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Moving Railway

Photograph
1929 (made), after 1929 (printed)
Artist/Maker
Place Of Origin

Ilse Bing (1899–1998) was one of several leading women photographers in the inter-war period. Born into a Jewish family in Frankfurt, she initially pursued an academic career. She taught herself photography to illustrate her own writing on the German Neo-classical architect Friedrich Gilly. In 1929 she bought herself a Leica camera and turned her attention to the new architecture being built around her home town of Frankfurt. The Dutch Modernist architect Mart Stam commissioned her to record several of his ambitious and radical building projects. Dizzy angles, flat plains and strong shadows were all part of a contemporary language of art and design pioneered by both the ‘New Photography’ and the new architecture. In 1930 Bing moved to Paris to concentrate on photography.


object details
Category
Object Type
Materials and Techniques
Gelatin-silver print
Brief Description
'Moving railway', photograph by Ilse Bing, 1929, gelatin-silver print, printed 1991
Physical Description
Black and white photograph of close-up of railway buffers
Dimensions
  • Sheet width: 35.4cm
  • Sheet height: 28cm
  • Image width: 34cm
  • Image height: 22.9cm
Style
Marks and Inscriptions
'Ilse Bing 1929 [1991] moving railway' (pencil on reverse in Bing's hand)
Credit line
Bequeathed by Ilse Bing Wolff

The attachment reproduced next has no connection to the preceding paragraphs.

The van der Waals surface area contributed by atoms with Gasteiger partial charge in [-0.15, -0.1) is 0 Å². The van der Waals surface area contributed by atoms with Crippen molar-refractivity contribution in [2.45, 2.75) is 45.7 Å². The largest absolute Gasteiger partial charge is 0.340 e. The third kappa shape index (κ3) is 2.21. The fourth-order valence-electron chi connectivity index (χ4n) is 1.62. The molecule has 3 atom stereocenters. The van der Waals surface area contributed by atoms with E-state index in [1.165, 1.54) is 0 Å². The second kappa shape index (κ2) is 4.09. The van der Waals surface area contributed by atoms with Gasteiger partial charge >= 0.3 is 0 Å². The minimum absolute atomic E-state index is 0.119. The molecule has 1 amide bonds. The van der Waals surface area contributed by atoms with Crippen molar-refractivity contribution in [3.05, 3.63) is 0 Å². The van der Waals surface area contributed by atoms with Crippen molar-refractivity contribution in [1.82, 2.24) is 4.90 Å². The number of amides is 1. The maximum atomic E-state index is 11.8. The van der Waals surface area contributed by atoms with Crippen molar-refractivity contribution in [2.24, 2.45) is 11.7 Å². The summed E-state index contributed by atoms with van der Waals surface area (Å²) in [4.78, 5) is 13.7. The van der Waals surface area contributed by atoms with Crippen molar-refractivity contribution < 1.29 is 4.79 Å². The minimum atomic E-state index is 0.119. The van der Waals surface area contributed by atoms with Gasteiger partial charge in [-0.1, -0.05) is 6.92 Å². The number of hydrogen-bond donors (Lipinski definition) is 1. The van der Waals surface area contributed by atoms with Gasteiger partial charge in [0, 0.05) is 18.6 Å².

Subjects depicted
Summary
Ilse Bing (1899–1998) was one of several leading women photographers in the inter-war period. Born into a Jewish family in Frankfurt, she initially pursued an academic career. She taught herself photography to illustrate her own writing on the German Neo-classical architect Friedrich Gilly. In 1929 she bought herself a Leica camera and turned her attention to the new architecture being built around her home town of Frankfurt. The Dutch Modernist architect Mart Stam commissioned her to record several of his ambitious and radical building projects. Dizzy angles, flat plains and strong shadows were all part of a contemporary language of art and design pioneered by both the ‘New Photography’ and the new architecture. In 1930 Bing moved to Paris to concentrate on photography.
Bibliographic Reference
Kennedy, Ian & Treuherz, Julian The Railway: Art in the Age of Steam, New Haven, Conn. ; London : Yale University Press, 2008
Collection
Accession Number
E.3035-2004

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record createdAugust 4, 2004
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